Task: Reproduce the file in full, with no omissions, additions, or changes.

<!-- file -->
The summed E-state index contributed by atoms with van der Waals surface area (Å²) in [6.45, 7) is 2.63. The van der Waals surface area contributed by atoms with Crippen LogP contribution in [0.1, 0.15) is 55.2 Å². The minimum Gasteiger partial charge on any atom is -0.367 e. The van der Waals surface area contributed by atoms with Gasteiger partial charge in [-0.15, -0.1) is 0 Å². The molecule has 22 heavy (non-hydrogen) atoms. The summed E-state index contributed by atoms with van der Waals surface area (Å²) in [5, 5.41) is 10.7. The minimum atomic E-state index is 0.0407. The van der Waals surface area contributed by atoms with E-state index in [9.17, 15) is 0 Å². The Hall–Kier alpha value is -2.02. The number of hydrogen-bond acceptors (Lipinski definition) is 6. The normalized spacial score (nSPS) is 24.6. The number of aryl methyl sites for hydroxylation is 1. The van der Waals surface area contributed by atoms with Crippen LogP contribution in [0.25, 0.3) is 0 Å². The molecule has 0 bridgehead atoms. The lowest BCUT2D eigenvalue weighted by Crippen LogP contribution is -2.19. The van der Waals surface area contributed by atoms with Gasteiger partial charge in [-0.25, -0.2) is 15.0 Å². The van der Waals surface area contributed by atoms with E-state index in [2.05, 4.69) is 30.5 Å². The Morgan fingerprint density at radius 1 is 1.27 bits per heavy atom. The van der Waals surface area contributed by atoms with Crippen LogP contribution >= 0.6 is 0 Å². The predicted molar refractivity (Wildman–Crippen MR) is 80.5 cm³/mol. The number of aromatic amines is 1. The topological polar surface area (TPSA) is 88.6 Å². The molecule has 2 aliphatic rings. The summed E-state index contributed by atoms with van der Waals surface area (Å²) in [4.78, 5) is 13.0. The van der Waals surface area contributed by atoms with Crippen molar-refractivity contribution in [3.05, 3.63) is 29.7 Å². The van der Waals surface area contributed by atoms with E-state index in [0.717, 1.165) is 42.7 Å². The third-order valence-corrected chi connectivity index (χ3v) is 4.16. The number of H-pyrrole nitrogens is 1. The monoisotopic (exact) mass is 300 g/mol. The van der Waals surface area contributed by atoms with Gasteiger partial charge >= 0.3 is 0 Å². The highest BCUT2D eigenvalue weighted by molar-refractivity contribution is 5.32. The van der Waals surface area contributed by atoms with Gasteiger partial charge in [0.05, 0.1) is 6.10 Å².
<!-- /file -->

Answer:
The summed E-state index contributed by atoms with van der Waals surface area (Å²) in [6.45, 7) is 2.63. The van der Waals surface area contributed by atoms with Crippen LogP contribution in [0.1, 0.15) is 55.2 Å². The minimum Gasteiger partial charge on any atom is -0.367 e. The van der Waals surface area contributed by atoms with Gasteiger partial charge in [-0.15, -0.1) is 0 Å². The molecule has 22 heavy (non-hydrogen) atoms. The summed E-state index contributed by atoms with van der Waals surface area (Å²) in [5, 5.41) is 10.7. The minimum atomic E-state index is 0.0407. The van der Waals surface area contributed by atoms with E-state index in [9.17, 15) is 0 Å². The Hall–Kier alpha value is -2.02. The number of hydrogen-bond acceptors (Lipinski definition) is 6. The normalized spacial score (nSPS) is 24.6. The number of aryl methyl sites for hydroxylation is 1. The van der Waals surface area contributed by atoms with Crippen LogP contribution in [0.25, 0.3) is 0 Å². The molecule has 0 bridgehead atoms. The lowest BCUT2D eigenvalue weighted by Crippen LogP contribution is -2.19. The van der Waals surface area contributed by atoms with Gasteiger partial charge in [-0.25, -0.2) is 15.0 Å². The van der Waals surface area contributed by atoms with E-state index in [2.05, 4.69) is 30.5 Å². The Morgan fingerprint density at radius 1 is 1.27 bits per heavy atom. The van der Waals surface area contributed by atoms with Crippen LogP contribution >= 0.6 is 0 Å². The predicted molar refractivity (Wildman–Crippen MR) is 80.5 cm³/mol. The number of aromatic amines is 1. The topological polar surface area (TPSA) is 88.6 Å². The molecule has 2 aliphatic rings. The summed E-state index contributed by atoms with van der Waals surface area (Å²) in [4.78, 5) is 13.0. The van der Waals surface area contributed by atoms with Crippen molar-refractivity contribution in [3.05, 3.63) is 29.7 Å². The van der Waals surface area contributed by atoms with E-state index in [0.717, 1.165) is 42.7 Å². The third-order valence-corrected chi connectivity index (χ3v) is 4.16. The number of H-pyrrole nitrogens is 1. The monoisotopic (exact) mass is 300 g/mol. The van der Waals surface area contributed by atoms with Gasteiger partial charge >= 0.3 is 0 Å². The highest BCUT2D eigenvalue weighted by molar-refractivity contribution is 5.32. The van der Waals surface area contributed by atoms with Gasteiger partial charge in [0.05, 0.1) is 6.10 Å².